gives trackers info on pregnancy, income and more

The U.S. government’s healthcare insurance sign-up site is quietly handing over deeply personal information to advertising and social networks, according to a Tuesday Associated Press report.

The Electronic Frontier Foundation (EFF) followed up by checking out what’s being passed on, and discovered it includes things like pregnancy status, income level, zipcode, smoking status, parental status and age. The information is being sent in the referrer header, which lets requested resources linked to from within know which page the request is coming from. It’s also sometimes “embedded in the request string itself,” the EFF said.

The EFF found that the information is being sent in both the referrer header and request string to analytics sites [company]Chartbeat[/company] and [company]Optimizely[/company], [company]Google[/company]’s DoubleClick ad service, and Google itself. Personal-data-rich referrer headers are also finding their way to services such as [company]Twitter[/company], [company]Yahoo[/company], [company]YouTube[/company], [company]Akamai[/company] and – according to AP – [company]Facebook[/company]. does this even if the user has turned on Do Not Track. spokesman Aaron Albright told AP that outside vendors “are prohibited from using information from these tools on for their companies’ purposes,” and they’re only there for site performance measurement purposes. There is indeed no evidence of the data being misused.

However, experts questioned why the likes of Facebook and Google had to get this information (Google itself denied allowing its systems to target ads based on medical history information.) As the EFF’s Cooper Quintin pointed out, there are enormous opportunities for a service like DoubleClick to match up the data with other tracking information about the target. He also noted that the use of third-party resources creates more of an “attack surface” that hackers could use to gain access to the site.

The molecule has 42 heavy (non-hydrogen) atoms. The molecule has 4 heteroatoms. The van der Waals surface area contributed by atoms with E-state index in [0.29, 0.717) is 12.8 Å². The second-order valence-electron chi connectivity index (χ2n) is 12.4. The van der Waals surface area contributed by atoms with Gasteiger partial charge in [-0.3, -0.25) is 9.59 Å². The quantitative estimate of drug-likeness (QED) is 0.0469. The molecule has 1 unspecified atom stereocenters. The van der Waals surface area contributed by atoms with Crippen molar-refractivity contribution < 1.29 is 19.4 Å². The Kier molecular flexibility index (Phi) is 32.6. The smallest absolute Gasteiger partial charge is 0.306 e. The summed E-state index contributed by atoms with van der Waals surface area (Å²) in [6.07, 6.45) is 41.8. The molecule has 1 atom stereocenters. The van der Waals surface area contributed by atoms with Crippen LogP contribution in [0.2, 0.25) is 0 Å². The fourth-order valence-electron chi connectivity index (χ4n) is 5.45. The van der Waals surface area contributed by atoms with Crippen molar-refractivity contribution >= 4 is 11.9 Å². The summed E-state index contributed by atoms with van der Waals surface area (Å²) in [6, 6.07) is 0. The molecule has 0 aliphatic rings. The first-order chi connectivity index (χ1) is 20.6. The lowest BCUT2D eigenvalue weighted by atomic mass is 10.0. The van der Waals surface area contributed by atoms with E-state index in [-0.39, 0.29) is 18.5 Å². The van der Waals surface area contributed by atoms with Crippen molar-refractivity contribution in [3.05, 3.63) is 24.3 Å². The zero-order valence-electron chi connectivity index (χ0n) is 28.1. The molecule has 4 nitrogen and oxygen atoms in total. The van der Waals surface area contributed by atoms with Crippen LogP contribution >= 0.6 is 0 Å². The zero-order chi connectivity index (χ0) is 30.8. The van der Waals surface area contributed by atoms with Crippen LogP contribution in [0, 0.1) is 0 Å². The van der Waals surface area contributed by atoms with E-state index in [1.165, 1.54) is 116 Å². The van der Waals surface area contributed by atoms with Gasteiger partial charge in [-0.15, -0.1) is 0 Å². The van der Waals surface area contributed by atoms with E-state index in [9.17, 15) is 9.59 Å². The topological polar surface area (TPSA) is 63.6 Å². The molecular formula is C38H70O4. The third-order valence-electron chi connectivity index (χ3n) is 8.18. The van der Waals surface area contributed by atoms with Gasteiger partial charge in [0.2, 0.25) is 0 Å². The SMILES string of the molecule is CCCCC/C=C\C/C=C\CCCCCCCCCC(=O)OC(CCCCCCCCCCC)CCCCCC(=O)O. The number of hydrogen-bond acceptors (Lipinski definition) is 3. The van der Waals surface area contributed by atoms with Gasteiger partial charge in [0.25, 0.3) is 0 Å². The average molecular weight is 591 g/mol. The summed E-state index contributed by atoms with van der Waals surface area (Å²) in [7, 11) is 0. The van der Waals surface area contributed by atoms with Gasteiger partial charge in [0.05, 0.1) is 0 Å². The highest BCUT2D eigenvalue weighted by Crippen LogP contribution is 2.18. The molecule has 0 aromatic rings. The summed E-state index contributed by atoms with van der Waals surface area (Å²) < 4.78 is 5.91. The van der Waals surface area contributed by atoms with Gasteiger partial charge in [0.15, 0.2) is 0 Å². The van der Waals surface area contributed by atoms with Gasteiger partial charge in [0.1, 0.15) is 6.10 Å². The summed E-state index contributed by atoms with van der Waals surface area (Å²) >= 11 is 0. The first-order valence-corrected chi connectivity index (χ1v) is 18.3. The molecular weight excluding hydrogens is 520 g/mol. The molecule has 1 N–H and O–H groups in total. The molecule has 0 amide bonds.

Microsoft vet DelBene called up to fix

The Obama administration will name Microsoft executive Kurt DelBene as its point person to fix what ails, according to Politico. DelBene, who is president of Microsoft’s  Office division. would replace Jeff Zientz, who will move on to be the director of the National Economic Council next year. DelBene has government connections: His wife is freshman Rep. Suzan DelBene (D-Wash.).

Terremark cloud outage makes things worse for

According to Reuters, the Verizon Terremark data center experienced a failure on Sunday that led it to lose network connectivity.  Not unusual, but, in this case, it managed to take down the embattled web site that has been the source of much stress for the current administration

Terremark operates the data center behind a federal system.  The data center determines eligibility for government subsidies to buy insurance nationwide and hosts  While the initial issues have been mostly around bugs and scaling issues, this recent outage only compounds the problems.

“Online insurance exchanges opened on October 1 under the law to offer health insurance plans to millions of uninsured Americans. But it has been marred by technical glitches and delays as would-be customers encounter error messages and long waits, often failing to make it through the system despite repeated tries.”

The lessons to be learned from the debacle include the fact that deployments of such high traffic on-demand applications have to go through the right amount of testing.  However, I suspect the issues are more around bad architecture than bad clouds; the site was just not designed to scale.